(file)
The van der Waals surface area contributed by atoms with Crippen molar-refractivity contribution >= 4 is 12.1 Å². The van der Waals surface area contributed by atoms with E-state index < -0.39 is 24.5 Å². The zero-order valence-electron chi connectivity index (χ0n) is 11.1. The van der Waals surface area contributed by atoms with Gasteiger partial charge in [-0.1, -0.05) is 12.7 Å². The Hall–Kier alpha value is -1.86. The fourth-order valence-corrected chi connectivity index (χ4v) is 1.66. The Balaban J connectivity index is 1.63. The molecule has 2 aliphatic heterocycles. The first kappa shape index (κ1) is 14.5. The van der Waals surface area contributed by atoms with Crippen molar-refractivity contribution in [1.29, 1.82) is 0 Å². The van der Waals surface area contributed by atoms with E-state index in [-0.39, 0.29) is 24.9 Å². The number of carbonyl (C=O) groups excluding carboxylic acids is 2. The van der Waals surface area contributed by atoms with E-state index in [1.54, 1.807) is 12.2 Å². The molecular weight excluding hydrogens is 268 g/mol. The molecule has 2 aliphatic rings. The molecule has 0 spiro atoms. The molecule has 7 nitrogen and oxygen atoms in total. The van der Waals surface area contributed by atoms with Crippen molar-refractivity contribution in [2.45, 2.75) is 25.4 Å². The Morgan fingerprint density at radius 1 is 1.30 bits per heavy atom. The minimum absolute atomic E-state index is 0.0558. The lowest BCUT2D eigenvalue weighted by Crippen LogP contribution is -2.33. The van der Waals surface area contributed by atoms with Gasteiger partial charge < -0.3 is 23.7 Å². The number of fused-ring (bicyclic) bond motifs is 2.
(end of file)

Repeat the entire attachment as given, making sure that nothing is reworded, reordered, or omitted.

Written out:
The van der Waals surface area contributed by atoms with Crippen molar-refractivity contribution >= 4 is 12.1 Å². The van der Waals surface area contributed by atoms with E-state index < -0.39 is 24.5 Å². The zero-order valence-electron chi connectivity index (χ0n) is 11.1. The van der Waals surface area contributed by atoms with Gasteiger partial charge in [-0.1, -0.05) is 12.7 Å². The Hall–Kier alpha value is -1.86. The fourth-order valence-corrected chi connectivity index (χ4v) is 1.66. The Balaban J connectivity index is 1.63. The molecule has 2 aliphatic heterocycles. The first kappa shape index (κ1) is 14.5. The van der Waals surface area contributed by atoms with Crippen molar-refractivity contribution in [1.29, 1.82) is 0 Å². The van der Waals surface area contributed by atoms with E-state index in [-0.39, 0.29) is 24.9 Å². The number of carbonyl (C=O) groups excluding carboxylic acids is 2. The van der Waals surface area contributed by atoms with E-state index in [1.54, 1.807) is 12.2 Å². The molecular weight excluding hydrogens is 268 g/mol. The molecule has 2 aliphatic rings. The molecule has 0 spiro atoms. The molecule has 7 nitrogen and oxygen atoms in total. The van der Waals surface area contributed by atoms with Crippen molar-refractivity contribution in [2.45, 2.75) is 25.4 Å². The Morgan fingerprint density at radius 1 is 1.30 bits per heavy atom. The minimum absolute atomic E-state index is 0.0558. The lowest BCUT2D eigenvalue weighted by Crippen LogP contribution is -2.33. The van der Waals surface area contributed by atoms with Gasteiger partial charge < -0.3 is 23.7 Å². The number of fused-ring (bicyclic) bond motifs is 2.